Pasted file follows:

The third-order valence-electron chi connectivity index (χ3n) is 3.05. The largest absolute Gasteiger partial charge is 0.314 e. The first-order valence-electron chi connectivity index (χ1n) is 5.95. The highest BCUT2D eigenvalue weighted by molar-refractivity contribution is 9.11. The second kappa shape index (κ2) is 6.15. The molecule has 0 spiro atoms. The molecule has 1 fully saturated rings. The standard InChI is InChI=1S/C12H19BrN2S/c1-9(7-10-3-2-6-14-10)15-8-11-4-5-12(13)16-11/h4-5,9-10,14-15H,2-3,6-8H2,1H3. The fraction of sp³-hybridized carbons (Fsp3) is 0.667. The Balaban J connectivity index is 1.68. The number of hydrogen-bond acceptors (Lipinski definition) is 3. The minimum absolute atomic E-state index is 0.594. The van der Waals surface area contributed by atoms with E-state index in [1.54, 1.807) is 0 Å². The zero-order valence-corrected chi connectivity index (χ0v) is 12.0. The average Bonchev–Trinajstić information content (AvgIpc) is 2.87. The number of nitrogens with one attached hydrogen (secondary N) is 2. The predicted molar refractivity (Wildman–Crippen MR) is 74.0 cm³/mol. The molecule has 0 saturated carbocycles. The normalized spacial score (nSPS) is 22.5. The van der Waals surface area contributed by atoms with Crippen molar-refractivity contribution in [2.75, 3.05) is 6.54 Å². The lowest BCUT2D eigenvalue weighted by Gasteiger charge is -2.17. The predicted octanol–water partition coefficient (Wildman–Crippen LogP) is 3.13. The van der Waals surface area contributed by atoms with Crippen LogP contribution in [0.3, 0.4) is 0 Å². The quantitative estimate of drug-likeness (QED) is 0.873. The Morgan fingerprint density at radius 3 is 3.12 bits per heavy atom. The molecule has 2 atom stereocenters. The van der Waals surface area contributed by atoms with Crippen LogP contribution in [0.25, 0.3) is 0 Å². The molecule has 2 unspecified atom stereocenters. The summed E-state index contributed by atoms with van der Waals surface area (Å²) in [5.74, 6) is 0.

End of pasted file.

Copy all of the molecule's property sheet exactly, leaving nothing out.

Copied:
The third-order valence-electron chi connectivity index (χ3n) is 3.05. The largest absolute Gasteiger partial charge is 0.314 e. The first-order valence-electron chi connectivity index (χ1n) is 5.95. The highest BCUT2D eigenvalue weighted by molar-refractivity contribution is 9.11. The second kappa shape index (κ2) is 6.15. The molecule has 0 spiro atoms. The molecule has 1 fully saturated rings. The standard InChI is InChI=1S/C12H19BrN2S/c1-9(7-10-3-2-6-14-10)15-8-11-4-5-12(13)16-11/h4-5,9-10,14-15H,2-3,6-8H2,1H3. The fraction of sp³-hybridized carbons (Fsp3) is 0.667. The Balaban J connectivity index is 1.68. The number of hydrogen-bond acceptors (Lipinski definition) is 3. The minimum absolute atomic E-state index is 0.594. The van der Waals surface area contributed by atoms with E-state index in [1.54, 1.807) is 0 Å². The zero-order valence-corrected chi connectivity index (χ0v) is 12.0. The average Bonchev–Trinajstić information content (AvgIpc) is 2.87. The number of nitrogens with one attached hydrogen (secondary N) is 2. The predicted molar refractivity (Wildman–Crippen MR) is 74.0 cm³/mol. The molecule has 0 saturated carbocycles. The normalized spacial score (nSPS) is 22.5. The van der Waals surface area contributed by atoms with Crippen molar-refractivity contribution in [2.75, 3.05) is 6.54 Å². The lowest BCUT2D eigenvalue weighted by Gasteiger charge is -2.17. The predicted octanol–water partition coefficient (Wildman–Crippen LogP) is 3.13. The van der Waals surface area contributed by atoms with Crippen LogP contribution in [0.3, 0.4) is 0 Å². The quantitative estimate of drug-likeness (QED) is 0.873. The Morgan fingerprint density at radius 3 is 3.12 bits per heavy atom. The molecule has 2 atom stereocenters. The van der Waals surface area contributed by atoms with Crippen LogP contribution in [0.25, 0.3) is 0 Å². The molecule has 2 unspecified atom stereocenters. The summed E-state index contributed by atoms with van der Waals surface area (Å²) in [5.74, 6) is 0.